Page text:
How has the farm economy performed nationally and regionally over the past four decades?
Vincent Smith, Ag Economics and Economics professor at Montana State University, who has extensively researched ag policy, talked to producers about farm policy and the ag economy at the MonDak Ag Research Summit earlier this year.
Farm policy starts with the new Farm Bill, which is already under consideration by farm groups and legislators.
“By Sept. 30, 2023, Congress will have gathered together to write the next Farm Bill to replace the current Farm Bill, introduced in 2018,” Smith said.
Every Farm Bill going back to the first in 1933 has had a sunset clause, where its provisions end on a specific date. That end date is currently September 2023.
“Not uncommonly, the Farm Bill is likely to show up anywhere from a few months to a couple of years late, and Congress usually extends its provisions from 3-6 months beyond the formal end date,” he said.
Farm groups often cite the “net farm income” when they are asked, “What is the well-being of family farms in the U.S.?”
Net farm income
While net farm income is used for lobbying, Smith pointed out that it is not a very good indicator of farm well-being.
“Families that own farms, on average, receive only 20 percent of their income from farms, which is what they report on tax forms from the farm,” he said.
On average, the other 80 percent comes from other sources, including off-farm income, such as small businesses, or pensions from being former police officers, veterans or other retirement income.
Farm operators or other farm family members often have employment off the farm, including spouses that work in town.
“The spouse might be the nurse or the farm operator might be the county Extension agent,” he said.
Even among the largest farms – with farm assets worth more than $6 million on average – the farm owner receives only 50 percent of household income from the farm on average.
Smith pointed out that one way ag economists are thinking about the farm is not so much as a generator of income, but as a generator of wealth.
“We have heard very wise farmers talk about how the farm is their retirement income, meaning they developed the farm and they plowed resources into the farm. Then, when it comes time to lay down their combine harvester, they then lease the farm out to a neighbor or a younger farm relative comes in to operate the farm and generates income for their retirement,” he said.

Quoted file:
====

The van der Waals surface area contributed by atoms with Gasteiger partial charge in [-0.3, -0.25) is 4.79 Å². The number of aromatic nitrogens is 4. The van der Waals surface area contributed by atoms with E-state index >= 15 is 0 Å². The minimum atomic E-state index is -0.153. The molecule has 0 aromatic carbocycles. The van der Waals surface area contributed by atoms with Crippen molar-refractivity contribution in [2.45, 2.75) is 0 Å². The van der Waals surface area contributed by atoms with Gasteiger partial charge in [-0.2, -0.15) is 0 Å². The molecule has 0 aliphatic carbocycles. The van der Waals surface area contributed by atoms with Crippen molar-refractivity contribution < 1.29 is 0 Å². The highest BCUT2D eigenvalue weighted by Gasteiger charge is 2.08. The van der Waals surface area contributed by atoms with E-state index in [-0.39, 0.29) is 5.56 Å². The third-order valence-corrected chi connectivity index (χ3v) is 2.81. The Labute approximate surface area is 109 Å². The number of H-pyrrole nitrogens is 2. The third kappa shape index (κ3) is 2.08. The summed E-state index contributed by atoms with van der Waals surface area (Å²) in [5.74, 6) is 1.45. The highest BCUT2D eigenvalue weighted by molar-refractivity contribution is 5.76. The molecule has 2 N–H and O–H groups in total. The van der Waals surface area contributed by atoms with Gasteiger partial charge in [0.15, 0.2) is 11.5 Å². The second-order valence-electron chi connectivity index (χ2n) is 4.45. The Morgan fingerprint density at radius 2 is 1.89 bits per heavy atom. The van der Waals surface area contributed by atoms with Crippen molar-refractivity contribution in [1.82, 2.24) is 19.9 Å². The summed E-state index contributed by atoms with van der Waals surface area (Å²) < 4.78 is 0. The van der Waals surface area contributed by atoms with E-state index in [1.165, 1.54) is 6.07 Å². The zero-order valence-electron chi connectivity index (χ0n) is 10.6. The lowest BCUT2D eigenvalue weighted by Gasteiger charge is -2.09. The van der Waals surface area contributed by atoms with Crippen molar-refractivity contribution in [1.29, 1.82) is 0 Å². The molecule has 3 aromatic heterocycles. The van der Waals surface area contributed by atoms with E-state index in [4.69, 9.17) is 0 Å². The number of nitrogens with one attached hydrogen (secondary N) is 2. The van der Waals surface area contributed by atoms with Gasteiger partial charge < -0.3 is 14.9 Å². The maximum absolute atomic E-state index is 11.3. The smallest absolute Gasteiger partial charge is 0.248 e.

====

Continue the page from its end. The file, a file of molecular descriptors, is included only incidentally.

Farm subsidies play a role in net farm income, both nationally and throughout the region.
“If in general, livestock prices, especially the cow/calf operation prices and grain prices, are following the national trend for prices, then Montana agriculture is performing very similarly to the U.S. farm economy as a whole, especially in the area of grains and livestock,” Smith said.
Since 2004, when corn prices began to rise sharply, wheat prices have been closely related to corn prices.
Corn prices rose sharply in 2012, and wheat prices moved, as well.
“Corn and wheat tend to follow each other because low quality wheat is used for animal feed and its price forms the base on which wheat farmers receive premiums for protein content and other quality attributes,” he said.
Net farm income is a dual income measure.
“It is composed of the measure of the value of what one has produced throughout year, including unsolved inventory minus all-cash crops plus all depreciation allowances,” Smith said.
Many ag economists say net farm income does not say enough about the flow of cash into a farm business.
Net cash income
Net farm income – with the exception of 2003 – is often lower than net cash farm income.
“Net cash income is a better measure of cash flow,” Smith said. “It is the total cash income received minus total cash outlays made during the year.”
That is the income available to the farm to repay debts, handle interest payments, pay mortgages and more.
Smith said the numbers he presented were realistic because they were inflation-adjusted numbers.
Most years, net farm income was close to its long-run average, except for the years from 2011-2014, when nationwide farm incomes were close to record levels.
The other year net farm income was not close to its long-run average was in 2016, when net farm income was lower than its expected level.
“One of the reasons for the relatively low level of net farm income in 2016 was that the amount of machinery bought in 2010-2014 was heavily depreciated for tax purposes in 2016,” he said.
Only 1973 generated less net farm income.
Farm income was close to normal between 2017 and 2019, but was higher in 2020.
“In 2020, the federal government provided additional payments to farms nationwide in COVID-19 relief subsidies, in addition to Farm Bill authorized payments for conservation and price and income supports,” he said.
Those included the Agricultural Risk and Price Loss Coverage programs that replaced the Direct Payments program in 2014, as well as other programs.